Its 7:43 am.
Snow covers my car with a thin layer of dusty whiteness as I unlock my door and kick the upper right corner to release it from its frozen lock. My thoughts are slipping into knots of disappointment. I’m late again for that temp job I have. I can’t seem to motivate the sleeper tucked away in bed to wake up early enough to make it to work on time. It’s a St@te job, bureaucracy at its dullest, and I’m the contracted secretary for three months while I look for that job in my field. I’m tolerating the job like I’m tolerating the cold stiffness creeping into my hands while I brush off the car. It’s just something that needs to be done.
I jump in, start it and go. I’m at the corner of Penn and Kali Ave before I realize I forgot my coffee cup. “Sh!t.”
I can’t go back. Not now. I’m hoping to sneak in before the big boss. My hands yearn for the hot cup permeating the cold still thick in my car, so I turn up the heater hoping it will work before I am there…at that job!
The light, it’s long. The back window defrost begins to work and I see cars pile in line behind me waiting for the green light. I’m agitated and cold. It’s the first moment since I decided to stay on the Eastside of this Midwest town that my internal compass feels a little pissed off. It’s not the job. It’s a temporary job. I know how to handle the work even if the monotony rubs on the brain like screeching chalk on a board. I tune it out. Remind myself it’s only temporary.
Cars pass in front of me, speeding tires spraying slush at one another. I watch this woman cross the road in front of me. She’s got to be freezing, I think.
I know that this normally early riser is late for work because it’s not something I want to do – literally sit and wait for the opportunity to organize the business life of someone else, particularly at the St@te level. Does anyone need something stapled, please! To be honest, I prefer to sit at the light ticking away at the minutes I have to be there.
But angry? Where is this coming from?
A car horn blares from behind me impatient as I wait for the speeding car to slide through my green before I go. “What! You want me to crash into the passenger door, a$$hole!” I yell at the car behind me, completely aware I am taking out this early morning chill of frustration on the guy behind me. Why not, he can’t hear me, I think shifting into gear and going forward as the guy behind me gives me the obligatory middle finger.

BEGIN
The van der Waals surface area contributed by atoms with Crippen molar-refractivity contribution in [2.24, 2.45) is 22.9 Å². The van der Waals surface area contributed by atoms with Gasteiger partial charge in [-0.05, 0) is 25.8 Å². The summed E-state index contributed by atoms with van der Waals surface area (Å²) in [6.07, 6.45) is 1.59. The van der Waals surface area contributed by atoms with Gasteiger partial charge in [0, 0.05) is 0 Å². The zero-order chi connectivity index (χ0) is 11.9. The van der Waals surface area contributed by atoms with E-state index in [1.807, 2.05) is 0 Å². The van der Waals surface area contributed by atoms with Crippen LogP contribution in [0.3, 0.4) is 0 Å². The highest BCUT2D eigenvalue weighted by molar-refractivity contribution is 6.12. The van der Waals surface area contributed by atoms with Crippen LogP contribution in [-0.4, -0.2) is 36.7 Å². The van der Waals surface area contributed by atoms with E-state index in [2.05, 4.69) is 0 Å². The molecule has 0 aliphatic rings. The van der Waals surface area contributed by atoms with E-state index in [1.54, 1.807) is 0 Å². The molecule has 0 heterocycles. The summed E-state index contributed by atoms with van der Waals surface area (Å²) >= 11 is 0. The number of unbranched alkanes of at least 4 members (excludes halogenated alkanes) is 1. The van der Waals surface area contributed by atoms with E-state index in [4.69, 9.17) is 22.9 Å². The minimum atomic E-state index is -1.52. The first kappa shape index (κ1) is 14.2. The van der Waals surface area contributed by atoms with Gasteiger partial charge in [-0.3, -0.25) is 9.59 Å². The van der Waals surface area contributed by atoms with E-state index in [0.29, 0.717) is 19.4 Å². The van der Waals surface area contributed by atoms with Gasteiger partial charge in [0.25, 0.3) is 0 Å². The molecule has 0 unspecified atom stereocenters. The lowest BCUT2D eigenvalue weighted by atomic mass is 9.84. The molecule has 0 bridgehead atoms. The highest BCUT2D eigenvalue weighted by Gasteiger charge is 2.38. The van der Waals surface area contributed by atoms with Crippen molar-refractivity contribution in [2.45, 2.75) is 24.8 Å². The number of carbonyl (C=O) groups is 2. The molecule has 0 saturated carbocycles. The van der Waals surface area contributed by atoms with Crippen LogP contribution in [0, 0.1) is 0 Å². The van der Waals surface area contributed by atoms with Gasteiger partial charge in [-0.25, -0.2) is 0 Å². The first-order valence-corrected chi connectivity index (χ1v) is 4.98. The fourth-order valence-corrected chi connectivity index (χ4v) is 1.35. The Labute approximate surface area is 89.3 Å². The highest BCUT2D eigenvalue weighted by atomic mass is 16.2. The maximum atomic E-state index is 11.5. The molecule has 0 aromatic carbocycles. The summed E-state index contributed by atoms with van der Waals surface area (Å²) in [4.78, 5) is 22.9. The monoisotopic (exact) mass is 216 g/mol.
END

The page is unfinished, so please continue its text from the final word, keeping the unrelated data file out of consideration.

I’m almost half way there, passing compounds of office buildings, when I realize why today I just don’t want to be late or going or driving or cold. I’m not talking to folks about why I choose to stay in this Midwest Capitol.
Sure, I’ve said it’s expensive to move to London and I want to save up more money. It’s a practical response for such a huge move. The truth is, I can handle being broke in London. I come from a long line of workers and pan handlers, able to make even a button into 2 cents if we need to. It’s not the way I want to live, but I could do it. The truth. The truth is something that makes me feel uncomfortable when broached. The truth, which has spurred me to take this temp job while I take my time finding a job in the social work field, is the aesthetic. It’s not the only reason, but it’s the primary one. I want a little more time to feel good about my body again before I head to England.
I flip this thought in my head like a coin. Heads. Was this a good idea? Tales. What if I get stuck here all because I want to finally like my body?
It’s an old story, body image and the woman. This morning, as I park my car and go into building number 4 of the bureaucratic complex I work in I realize that my silent plans are eating at my calm nature. I still want to move and this self-imposed exile from my dream…temporarily…is eating at my mood. It’s in the silence that shame and vanity reside which as always turns into mad frustration.
Heads. I must be pretty pathetic if I don’t like my body. Tales. I must be vain to think I’ll like myself after I overhaul this self*.
I show my ID to the guard and disentangle my scarf from my throat. I head down to the bureaucratic complex’s food court and grab a cup of joe. So far, I think to myself, my decision to add on a year here hasn’t felt empowering. It’s muddled with all that baggage we carry with us, heavy and complicated. My body image these days reeks of self-loathing and I need a do-over.
It’s time, that internal dialogue pipes in, to get back some empowerment in this game plan. I agree with myself as I turn on my office computer and begin to type...